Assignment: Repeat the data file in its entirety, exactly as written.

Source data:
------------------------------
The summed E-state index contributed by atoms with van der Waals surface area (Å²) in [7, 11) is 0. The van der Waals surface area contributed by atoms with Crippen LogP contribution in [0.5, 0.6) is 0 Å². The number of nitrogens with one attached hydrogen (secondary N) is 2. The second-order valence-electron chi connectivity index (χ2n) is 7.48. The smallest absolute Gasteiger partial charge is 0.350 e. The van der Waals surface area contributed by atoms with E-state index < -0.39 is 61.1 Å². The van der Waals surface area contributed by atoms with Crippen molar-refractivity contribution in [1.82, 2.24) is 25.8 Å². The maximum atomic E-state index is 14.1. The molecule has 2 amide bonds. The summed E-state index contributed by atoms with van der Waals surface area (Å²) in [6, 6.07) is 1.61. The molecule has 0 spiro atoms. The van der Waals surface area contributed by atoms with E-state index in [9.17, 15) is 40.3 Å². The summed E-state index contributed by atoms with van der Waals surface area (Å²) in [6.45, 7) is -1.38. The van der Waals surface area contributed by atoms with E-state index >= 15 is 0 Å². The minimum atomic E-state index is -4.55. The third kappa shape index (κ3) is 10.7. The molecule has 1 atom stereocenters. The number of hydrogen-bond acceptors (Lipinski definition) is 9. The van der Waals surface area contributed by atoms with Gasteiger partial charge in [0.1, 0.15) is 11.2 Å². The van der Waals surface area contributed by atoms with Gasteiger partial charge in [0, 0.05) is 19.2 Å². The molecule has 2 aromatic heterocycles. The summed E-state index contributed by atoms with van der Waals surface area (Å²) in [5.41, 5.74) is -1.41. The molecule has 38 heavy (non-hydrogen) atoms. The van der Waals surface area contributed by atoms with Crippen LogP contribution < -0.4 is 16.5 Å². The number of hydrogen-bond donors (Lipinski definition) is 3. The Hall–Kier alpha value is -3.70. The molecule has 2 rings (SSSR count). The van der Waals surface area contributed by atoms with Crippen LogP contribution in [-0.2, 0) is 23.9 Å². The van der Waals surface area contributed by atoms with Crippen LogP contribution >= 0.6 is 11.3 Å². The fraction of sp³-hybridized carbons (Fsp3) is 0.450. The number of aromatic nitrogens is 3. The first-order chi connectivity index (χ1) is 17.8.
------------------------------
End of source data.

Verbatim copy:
The summed E-state index contributed by atoms with van der Waals surface area (Å²) in [7, 11) is 0. The van der Waals surface area contributed by atoms with Crippen LogP contribution in [0.5, 0.6) is 0 Å². The number of nitrogens with one attached hydrogen (secondary N) is 2. The second-order valence-electron chi connectivity index (χ2n) is 7.48. The smallest absolute Gasteiger partial charge is 0.350 e. The van der Waals surface area contributed by atoms with E-state index < -0.39 is 61.1 Å². The van der Waals surface area contributed by atoms with Crippen molar-refractivity contribution in [1.82, 2.24) is 25.8 Å². The maximum atomic E-state index is 14.1. The molecule has 2 amide bonds. The summed E-state index contributed by atoms with van der Waals surface area (Å²) in [6, 6.07) is 1.61. The molecule has 0 spiro atoms. The van der Waals surface area contributed by atoms with E-state index in [9.17, 15) is 40.3 Å². The summed E-state index contributed by atoms with van der Waals surface area (Å²) in [6.45, 7) is -1.38. The van der Waals surface area contributed by atoms with E-state index >= 15 is 0 Å². The minimum atomic E-state index is -4.55. The third kappa shape index (κ3) is 10.7. The molecule has 1 atom stereocenters. The number of hydrogen-bond acceptors (Lipinski definition) is 9. The van der Waals surface area contributed by atoms with Gasteiger partial charge in [0.1, 0.15) is 11.2 Å². The van der Waals surface area contributed by atoms with Gasteiger partial charge in [0, 0.05) is 19.2 Å². The molecule has 2 aromatic heterocycles. The summed E-state index contributed by atoms with van der Waals surface area (Å²) in [5.41, 5.74) is -1.41. The molecule has 38 heavy (non-hydrogen) atoms. The van der Waals surface area contributed by atoms with Crippen LogP contribution < -0.4 is 16.5 Å². The number of hydrogen-bond donors (Lipinski definition) is 3. The Hall–Kier alpha value is -3.70. The molecule has 2 rings (SSSR count). The van der Waals surface area contributed by atoms with Crippen LogP contribution in [-0.2, 0) is 23.9 Å². The van der Waals surface area contributed by atoms with Crippen LogP contribution >= 0.6 is 11.3 Å². The fraction of sp³-hybridized carbons (Fsp3) is 0.450. The number of aromatic nitrogens is 3. The first-order chi connectivity index (χ1) is 17.8.